May 8, 2018
The Royal Commission into Misconduct in the Banking, Superannuation and Financial Services Industry appears to be having a direct flow-on effect into the New Zealand financial advice sector.
Rob Everett, Chief Executive of the NZ regulator, Financial Markets Authority (FMA), and Reserve Bank of New Zealand Governor, Adrian Orr, have jointly given NZ banks a deadline to demonstrate their operations are not rife with conduct and culture issues coming to the fore in the Australian market.
The regulators sent a letter to the chief executives of the banks and the New Zealand Bankers’ Association (NZBA) last Thursday, who have until 18 May to show the FMA that they, “…have obtained assurance that misconduct of the type highlighted in Australia is not taking place here”.
“We expect you to show us what you have done in order to be comfortable that there are no material conduct issues within your business,” the letter stated.
“…the window for you to demonstrate to consumers, regulators and other stakeholders that they can have full confidence in the financial services industry in New Zealand is narrow, and we encourage proactive leadership from the retail Banking sector,” it continued.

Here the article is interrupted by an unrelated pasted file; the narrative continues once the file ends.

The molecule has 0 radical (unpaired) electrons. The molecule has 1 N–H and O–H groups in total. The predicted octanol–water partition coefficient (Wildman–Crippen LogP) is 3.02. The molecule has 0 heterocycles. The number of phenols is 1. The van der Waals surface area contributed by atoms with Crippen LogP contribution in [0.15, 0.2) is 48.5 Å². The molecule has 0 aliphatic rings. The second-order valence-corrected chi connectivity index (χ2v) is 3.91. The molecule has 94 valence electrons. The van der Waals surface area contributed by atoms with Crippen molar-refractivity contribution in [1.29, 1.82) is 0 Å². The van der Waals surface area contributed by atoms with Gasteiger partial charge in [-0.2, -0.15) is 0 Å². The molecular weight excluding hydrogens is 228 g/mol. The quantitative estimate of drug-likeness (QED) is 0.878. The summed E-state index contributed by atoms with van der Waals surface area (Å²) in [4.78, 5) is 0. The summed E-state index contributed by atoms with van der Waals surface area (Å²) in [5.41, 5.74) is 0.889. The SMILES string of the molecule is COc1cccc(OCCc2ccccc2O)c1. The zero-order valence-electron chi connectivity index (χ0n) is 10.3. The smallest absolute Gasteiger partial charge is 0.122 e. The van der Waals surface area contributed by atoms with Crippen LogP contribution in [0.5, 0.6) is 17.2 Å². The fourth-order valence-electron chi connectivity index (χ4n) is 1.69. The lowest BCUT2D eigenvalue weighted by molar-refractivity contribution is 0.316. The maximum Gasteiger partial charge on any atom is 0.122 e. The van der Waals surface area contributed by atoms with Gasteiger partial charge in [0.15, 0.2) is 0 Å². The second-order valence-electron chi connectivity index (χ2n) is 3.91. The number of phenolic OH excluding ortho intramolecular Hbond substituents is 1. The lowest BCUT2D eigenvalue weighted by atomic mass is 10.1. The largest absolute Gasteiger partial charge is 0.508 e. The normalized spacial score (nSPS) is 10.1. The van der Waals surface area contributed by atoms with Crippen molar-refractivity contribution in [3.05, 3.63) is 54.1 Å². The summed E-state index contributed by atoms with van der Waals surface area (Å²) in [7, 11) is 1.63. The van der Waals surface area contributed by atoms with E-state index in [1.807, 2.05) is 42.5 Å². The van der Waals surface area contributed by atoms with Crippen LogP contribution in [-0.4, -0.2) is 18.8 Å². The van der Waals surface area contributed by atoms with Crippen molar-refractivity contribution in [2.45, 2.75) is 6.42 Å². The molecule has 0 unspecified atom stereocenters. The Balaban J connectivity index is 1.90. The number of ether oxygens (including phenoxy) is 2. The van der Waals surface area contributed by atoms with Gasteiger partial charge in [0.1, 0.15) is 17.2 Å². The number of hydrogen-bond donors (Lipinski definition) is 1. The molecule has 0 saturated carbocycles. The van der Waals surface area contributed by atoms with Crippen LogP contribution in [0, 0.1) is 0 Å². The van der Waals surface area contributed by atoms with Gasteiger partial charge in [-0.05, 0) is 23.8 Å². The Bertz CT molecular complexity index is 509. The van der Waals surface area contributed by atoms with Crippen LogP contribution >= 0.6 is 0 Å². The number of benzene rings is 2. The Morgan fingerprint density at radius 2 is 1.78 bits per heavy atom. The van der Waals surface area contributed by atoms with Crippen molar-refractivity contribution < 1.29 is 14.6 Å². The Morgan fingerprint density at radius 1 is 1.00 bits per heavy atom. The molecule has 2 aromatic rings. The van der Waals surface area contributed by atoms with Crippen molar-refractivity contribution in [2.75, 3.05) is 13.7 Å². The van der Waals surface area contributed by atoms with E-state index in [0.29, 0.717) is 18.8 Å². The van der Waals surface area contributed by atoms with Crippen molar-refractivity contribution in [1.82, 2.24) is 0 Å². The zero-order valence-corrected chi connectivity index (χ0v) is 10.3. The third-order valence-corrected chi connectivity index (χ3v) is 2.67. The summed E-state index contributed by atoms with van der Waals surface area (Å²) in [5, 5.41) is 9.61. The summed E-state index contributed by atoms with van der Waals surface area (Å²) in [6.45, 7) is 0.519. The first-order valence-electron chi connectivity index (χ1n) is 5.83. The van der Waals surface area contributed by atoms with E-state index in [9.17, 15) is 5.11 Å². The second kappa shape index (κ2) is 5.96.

It stated that an open invitation from banks to the regulators to go and look at their operations would not suffice.
Following issues revealed to the Australian Royal Commission a flood of opinions have been reported in New Zealand media on whether a similar examination should take place into banking practices in the latter country.
The Bank of New Zealand and New Zealand Commerce Minister, Kris Faafoi have both indicated they see no reason for a banking enquiry in New Zealand, and Prime Minister Jacinda Ardern said she is watching the Royal Commission in Australia closely.
FIRST Union, the Union for finance sector workers, has said it welcomes the New Zealand regulators looking into the operations of the banks and has called for a Royal Commission into local banking practices like that in Australia.
“A similar enquiry in New Zealand is necessary for the public to be assured that our Banks are not engaging in the same behaviour as their Australian parents,” said the Union’s National Finance Sector Organiser, Stephen Parry, referring to the ‘Big Four’ Australian banks being the parent companies of ANZ, ASB, BNZ and Westpac in New Zealand.